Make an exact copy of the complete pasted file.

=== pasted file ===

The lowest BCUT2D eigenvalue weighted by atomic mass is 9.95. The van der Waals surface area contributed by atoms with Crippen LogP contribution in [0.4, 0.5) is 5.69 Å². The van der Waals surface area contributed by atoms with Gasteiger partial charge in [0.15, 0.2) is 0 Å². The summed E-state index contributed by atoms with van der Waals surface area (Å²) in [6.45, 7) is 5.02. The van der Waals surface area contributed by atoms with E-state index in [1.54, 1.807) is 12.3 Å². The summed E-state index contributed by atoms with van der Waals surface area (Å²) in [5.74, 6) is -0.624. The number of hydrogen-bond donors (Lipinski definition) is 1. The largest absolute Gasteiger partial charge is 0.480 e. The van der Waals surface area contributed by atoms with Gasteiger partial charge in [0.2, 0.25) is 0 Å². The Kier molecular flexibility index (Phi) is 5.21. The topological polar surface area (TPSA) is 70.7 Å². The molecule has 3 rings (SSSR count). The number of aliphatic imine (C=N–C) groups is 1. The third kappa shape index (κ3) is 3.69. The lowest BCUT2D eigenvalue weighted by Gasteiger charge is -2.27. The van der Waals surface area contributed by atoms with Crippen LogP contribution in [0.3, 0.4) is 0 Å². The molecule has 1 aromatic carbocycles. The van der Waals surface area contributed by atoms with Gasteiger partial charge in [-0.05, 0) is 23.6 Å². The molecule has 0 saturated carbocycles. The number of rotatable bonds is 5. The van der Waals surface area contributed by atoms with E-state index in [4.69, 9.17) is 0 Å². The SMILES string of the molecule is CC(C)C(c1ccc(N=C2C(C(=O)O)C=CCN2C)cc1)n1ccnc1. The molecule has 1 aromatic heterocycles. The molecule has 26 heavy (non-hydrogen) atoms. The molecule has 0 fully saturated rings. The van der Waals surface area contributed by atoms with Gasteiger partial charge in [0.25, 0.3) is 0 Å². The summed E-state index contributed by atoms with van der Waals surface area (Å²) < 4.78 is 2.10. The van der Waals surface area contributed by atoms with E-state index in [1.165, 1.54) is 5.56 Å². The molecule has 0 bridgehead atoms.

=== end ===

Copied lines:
The lowest BCUT2D eigenvalue weighted by atomic mass is 9.95. The van der Waals surface area contributed by atoms with Crippen LogP contribution in [0.4, 0.5) is 5.69 Å². The van der Waals surface area contributed by atoms with Gasteiger partial charge in [0.15, 0.2) is 0 Å². The summed E-state index contributed by atoms with van der Waals surface area (Å²) in [6.45, 7) is 5.02. The van der Waals surface area contributed by atoms with E-state index in [1.54, 1.807) is 12.3 Å². The summed E-state index contributed by atoms with van der Waals surface area (Å²) in [5.74, 6) is -0.624. The number of hydrogen-bond donors (Lipinski definition) is 1. The largest absolute Gasteiger partial charge is 0.480 e. The van der Waals surface area contributed by atoms with Gasteiger partial charge in [0.2, 0.25) is 0 Å². The Kier molecular flexibility index (Phi) is 5.21. The topological polar surface area (TPSA) is 70.7 Å². The molecule has 3 rings (SSSR count). The number of aliphatic imine (C=N–C) groups is 1. The third kappa shape index (κ3) is 3.69. The lowest BCUT2D eigenvalue weighted by Gasteiger charge is -2.27. The van der Waals surface area contributed by atoms with Crippen LogP contribution in [0.3, 0.4) is 0 Å². The molecule has 1 aromatic carbocycles. The van der Waals surface area contributed by atoms with Gasteiger partial charge in [-0.05, 0) is 23.6 Å². The molecule has 0 saturated carbocycles. The number of rotatable bonds is 5. The van der Waals surface area contributed by atoms with E-state index in [4.69, 9.17) is 0 Å². The SMILES string of the molecule is CC(C)C(c1ccc(N=C2C(C(=O)O)C=CCN2C)cc1)n1ccnc1. The molecule has 1 aromatic heterocycles. The molecule has 26 heavy (non-hydrogen) atoms. The molecule has 0 fully saturated rings. The van der Waals surface area contributed by atoms with Gasteiger partial charge in [0.25, 0.3) is 0 Å². The summed E-state index contributed by atoms with van der Waals surface area (Å²) < 4.78 is 2.10. The van der Waals surface area contributed by atoms with E-state index in [1.165, 1.54) is 5.56 Å². The molecule has 0 bridgehead atoms.